A mountainous river landscape with fishermen
Marten Ryckaert was born in Antwerp in 1587. He was the son of the painter David Ryckaert I. As the result of a birth defect, he only had one arm, although this did not prevent him from becoming a successful painter. He was first taught by his father; later he was a pupil of Tobias Verhaecht, who was also Rubens’ first teacher. In 1607 Ryckaert became a member of the guild of St Luke – he was registered as “the one-armed painter”. He travelled to Italy between 1607 and 1610. After his return Ryckaert, like his contemporaries Jan Brueghel, Hendrick van Balen and Sebastiaen Vrancx, joined De Violieren, the chamber of rhetoric. Ryckaert was a close friend of Anthony van Dyck, who painted his portrait, which would remain in Ryckaert’s quite extensive art collection until his death; today, it is in the Prado (Madrid). It was engraved and included in van Dyck’s Iconographia.
Ryckaert mostly painted small imaginary landscapes on panel or copper in a style reminiscent of Joos de Momper – especially in the color treatment – and Jan I Brueghel (in the buildup of his compositions). The present signed and dated work is a prime example of his mature style. Trees, people, architecture and animals are depicted with a great eye for detail, while not necessarily requiring more than a few deftly and quickly applied brushstrokes. It is here that Ryckaert is at his very best, evoking a very pleasing imaginary world in which the viewer would happily participate.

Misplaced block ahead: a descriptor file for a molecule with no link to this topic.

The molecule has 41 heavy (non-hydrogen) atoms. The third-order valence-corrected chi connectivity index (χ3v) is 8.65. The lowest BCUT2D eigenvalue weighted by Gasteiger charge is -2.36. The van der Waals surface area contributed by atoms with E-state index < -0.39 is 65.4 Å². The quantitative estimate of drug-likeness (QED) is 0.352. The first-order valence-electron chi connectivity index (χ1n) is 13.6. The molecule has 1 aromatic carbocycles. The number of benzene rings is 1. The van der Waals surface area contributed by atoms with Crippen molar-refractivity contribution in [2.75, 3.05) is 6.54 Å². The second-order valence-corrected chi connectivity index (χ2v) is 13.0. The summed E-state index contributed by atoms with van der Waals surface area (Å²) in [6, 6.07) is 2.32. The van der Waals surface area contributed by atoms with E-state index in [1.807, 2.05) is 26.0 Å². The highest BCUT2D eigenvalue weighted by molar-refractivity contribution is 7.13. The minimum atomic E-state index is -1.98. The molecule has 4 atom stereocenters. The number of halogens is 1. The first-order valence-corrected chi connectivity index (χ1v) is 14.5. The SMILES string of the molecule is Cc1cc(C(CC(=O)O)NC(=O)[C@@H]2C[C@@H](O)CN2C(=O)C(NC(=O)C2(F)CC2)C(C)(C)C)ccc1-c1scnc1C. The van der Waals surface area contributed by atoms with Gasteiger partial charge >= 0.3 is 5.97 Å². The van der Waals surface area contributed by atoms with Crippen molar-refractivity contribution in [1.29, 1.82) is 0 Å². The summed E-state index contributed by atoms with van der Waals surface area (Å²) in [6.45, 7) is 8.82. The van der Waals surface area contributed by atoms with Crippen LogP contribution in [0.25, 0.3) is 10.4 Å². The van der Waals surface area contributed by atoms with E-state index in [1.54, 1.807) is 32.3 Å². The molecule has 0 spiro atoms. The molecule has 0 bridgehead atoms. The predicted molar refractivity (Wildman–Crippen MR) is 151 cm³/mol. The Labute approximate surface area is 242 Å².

Interestingly, the Louvre has a similar composition, signed by Paul Bril. While it is well known that Ryckaert sometimes copied – or was inspired by – works by Bril, in this case Bril’s work is dated 1624 – indicating it was painting two years after the present work, which is dated 1622. Whether this means that the artists mutually inspired each other, or that they both based their composition on another – now-lost – work remains the subject of debate. Encouragingly, researchers are presently trying to fill in these gaps in our knownledge, as the work and life of Marten Ryckaert are finally receiving the attention they have long deserved, with renewed research and forthcoming publications.
|Artist:||Marten Ryckaert (Antwerp 1587 - 1631)|
|Medium:||oil on panel|
|Dimensions:||26 x 36,5 cm|
|Signed:||'1622 MR', lower left|
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